candidates Greg Gandrud — the ever-outspoken Republican now seeking
his second term — and Ron Hurd, a retired sheriff’s lieutenant
active with the Lion’s Club. While Hurd has little civic
involvement in Carpinteria politics, he grew up there, and his high
school civics teacher was the city’s first manager. In addition,
Hurd’s mother is widely regarded as a major force within
Carpinteria Republican circles. Hurd is campaigning on the slogan
“Time for a change” and is hoping that after 16 years the current
slate has worn out its welcome. Gandrud, in keeping with his
Libertarian leanings, is running on the slogan “More freedom, less
government.” Initially, Gandrud said he supported the
Jordan-Ledbetter-Stein slate and even donated money to their
campaigns. But his eyes were quickly opened, he said, by the
“unintended consequences” of the slate’s slow-growth
policies — lack of economic opportunity and a dearth of affordable

Above all, Gandrud and Hurd are campaigning against Measure D,
arguing it doesn’t provide nearly enough money for freeway widening
and gives way too much to alternative modes such as commuter rail.
Gandrud’s political career has been defined almost exclusively by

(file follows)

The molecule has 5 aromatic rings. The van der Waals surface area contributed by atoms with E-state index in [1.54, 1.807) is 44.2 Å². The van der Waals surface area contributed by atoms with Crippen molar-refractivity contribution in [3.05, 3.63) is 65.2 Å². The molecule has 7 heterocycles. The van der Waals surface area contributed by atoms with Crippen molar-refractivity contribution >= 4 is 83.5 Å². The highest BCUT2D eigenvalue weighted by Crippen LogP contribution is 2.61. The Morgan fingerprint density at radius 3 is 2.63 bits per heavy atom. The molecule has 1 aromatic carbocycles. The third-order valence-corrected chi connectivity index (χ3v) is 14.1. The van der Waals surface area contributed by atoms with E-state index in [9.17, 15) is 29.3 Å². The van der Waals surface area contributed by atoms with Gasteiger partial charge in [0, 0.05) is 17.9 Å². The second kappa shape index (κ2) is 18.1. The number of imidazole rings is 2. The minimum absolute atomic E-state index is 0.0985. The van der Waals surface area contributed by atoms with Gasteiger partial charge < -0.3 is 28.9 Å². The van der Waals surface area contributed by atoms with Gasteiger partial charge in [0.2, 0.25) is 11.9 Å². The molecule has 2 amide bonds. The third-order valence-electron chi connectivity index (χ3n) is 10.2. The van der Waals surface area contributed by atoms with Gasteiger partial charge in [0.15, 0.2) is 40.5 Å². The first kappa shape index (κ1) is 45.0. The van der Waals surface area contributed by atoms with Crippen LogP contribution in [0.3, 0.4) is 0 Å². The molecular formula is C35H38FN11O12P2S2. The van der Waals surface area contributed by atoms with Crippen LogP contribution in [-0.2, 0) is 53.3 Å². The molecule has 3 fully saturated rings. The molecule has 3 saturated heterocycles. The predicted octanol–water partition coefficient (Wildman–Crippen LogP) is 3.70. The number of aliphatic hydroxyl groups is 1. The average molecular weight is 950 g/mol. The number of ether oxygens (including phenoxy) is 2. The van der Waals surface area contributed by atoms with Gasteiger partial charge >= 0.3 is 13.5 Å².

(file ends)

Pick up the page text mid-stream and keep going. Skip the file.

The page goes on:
his tireless support for freeway widening. In fact, of all the 47
elected city and county officials within the county borders,
Gandrud is the only one to vote against placing Measure D before
voters. “I guess I’m the only one with any guts,” he said. Acting
as his own attorney, Gandrud challenged the accuracy of the ballot
language in favor of Measure D — as well as the impartial
analysis — but lost after a very long day in court. In the emerging
alphabet soup of Carpinteria politics, the Gandrud-Hurd ticket is
known as “FGH,” which stands for “freeway widening, Gandrud, and

Should Gandrud and Hurd prevail next week, they would team up
with conservative Councilmember Joe Armendariz to form a new
council majority. But given the obvious bad blood between Gandrud
and Armendariz — whose differences are both personal and
political — it’s doubtful that the new majority would be nearly as
cohesive and collegial as the existing one. Regardless of who’s in
office — and how well they do or don’t get along — the new City
Council will confront a basketful of tough issues. The most obvious
is Venoco’s proposal to build an onshore slant-drilling operation,
replete with a 175-foot-tall tower, at its existing coastal
facility. While Carpinteria enviros are emphatically opposed, the
new plant promises to contribute millions in royalty payments to
City Hall’s coffers. In addition, there are two major resorts now
on the drawing boards for the Carpinteria coast; the biggest
features a 220-room hotel, three restaurants, a spa, and a culinary
school overlooking Rincon. There’s also talk about a ballot measure
to challenge the Lagunitas housing project and research and
development park — 74 housing units plus 145,000 square feet of
offices — which was approved just two weeks ago by the City
Council. And finally, there’s People’s Self-Help Housing’s proposal
to rezone eight acres of agricultural land to allow the creation of
affordable housing for farm workers who, all sides agree, are now
living in sub-slum conditions.

With such difficult matters on the horizon, is it any wonder
some people would prefer to talk about Little League Baseball?